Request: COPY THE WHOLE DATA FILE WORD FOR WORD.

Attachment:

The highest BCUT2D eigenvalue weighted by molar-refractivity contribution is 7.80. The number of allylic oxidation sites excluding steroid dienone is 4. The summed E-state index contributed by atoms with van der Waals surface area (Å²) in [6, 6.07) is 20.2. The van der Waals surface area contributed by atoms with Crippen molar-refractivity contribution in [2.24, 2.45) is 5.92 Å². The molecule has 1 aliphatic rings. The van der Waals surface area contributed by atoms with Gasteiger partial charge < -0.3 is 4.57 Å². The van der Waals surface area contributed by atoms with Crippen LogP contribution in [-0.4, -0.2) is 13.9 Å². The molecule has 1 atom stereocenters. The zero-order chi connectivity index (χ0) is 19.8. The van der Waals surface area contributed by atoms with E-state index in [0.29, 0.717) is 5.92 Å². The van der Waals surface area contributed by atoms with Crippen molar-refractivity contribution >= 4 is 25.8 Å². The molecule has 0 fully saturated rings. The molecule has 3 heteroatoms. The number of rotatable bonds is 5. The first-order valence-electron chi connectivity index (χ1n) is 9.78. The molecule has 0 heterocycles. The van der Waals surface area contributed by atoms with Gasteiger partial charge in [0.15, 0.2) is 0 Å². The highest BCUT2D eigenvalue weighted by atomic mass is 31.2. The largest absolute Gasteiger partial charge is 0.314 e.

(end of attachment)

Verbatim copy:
The highest BCUT2D eigenvalue weighted by molar-refractivity contribution is 7.80. The number of allylic oxidation sites excluding steroid dienone is 4. The summed E-state index contributed by atoms with van der Waals surface area (Å²) in [6, 6.07) is 20.2. The van der Waals surface area contributed by atoms with Crippen molar-refractivity contribution in [2.24, 2.45) is 5.92 Å². The molecule has 1 aliphatic rings. The van der Waals surface area contributed by atoms with Gasteiger partial charge < -0.3 is 4.57 Å². The van der Waals surface area contributed by atoms with Crippen LogP contribution in [-0.4, -0.2) is 13.9 Å². The molecule has 1 atom stereocenters. The zero-order chi connectivity index (χ0) is 19.8. The van der Waals surface area contributed by atoms with E-state index in [0.29, 0.717) is 5.92 Å². The van der Waals surface area contributed by atoms with Crippen molar-refractivity contribution >= 4 is 25.8 Å². The molecule has 0 fully saturated rings. The molecule has 3 heteroatoms. The number of rotatable bonds is 5. The first-order valence-electron chi connectivity index (χ1n) is 9.78. The molecule has 0 heterocycles. The van der Waals surface area contributed by atoms with Gasteiger partial charge in [0.15, 0.2) is 0 Å². The highest BCUT2D eigenvalue weighted by atomic mass is 31.2. The largest absolute Gasteiger partial charge is 0.314 e.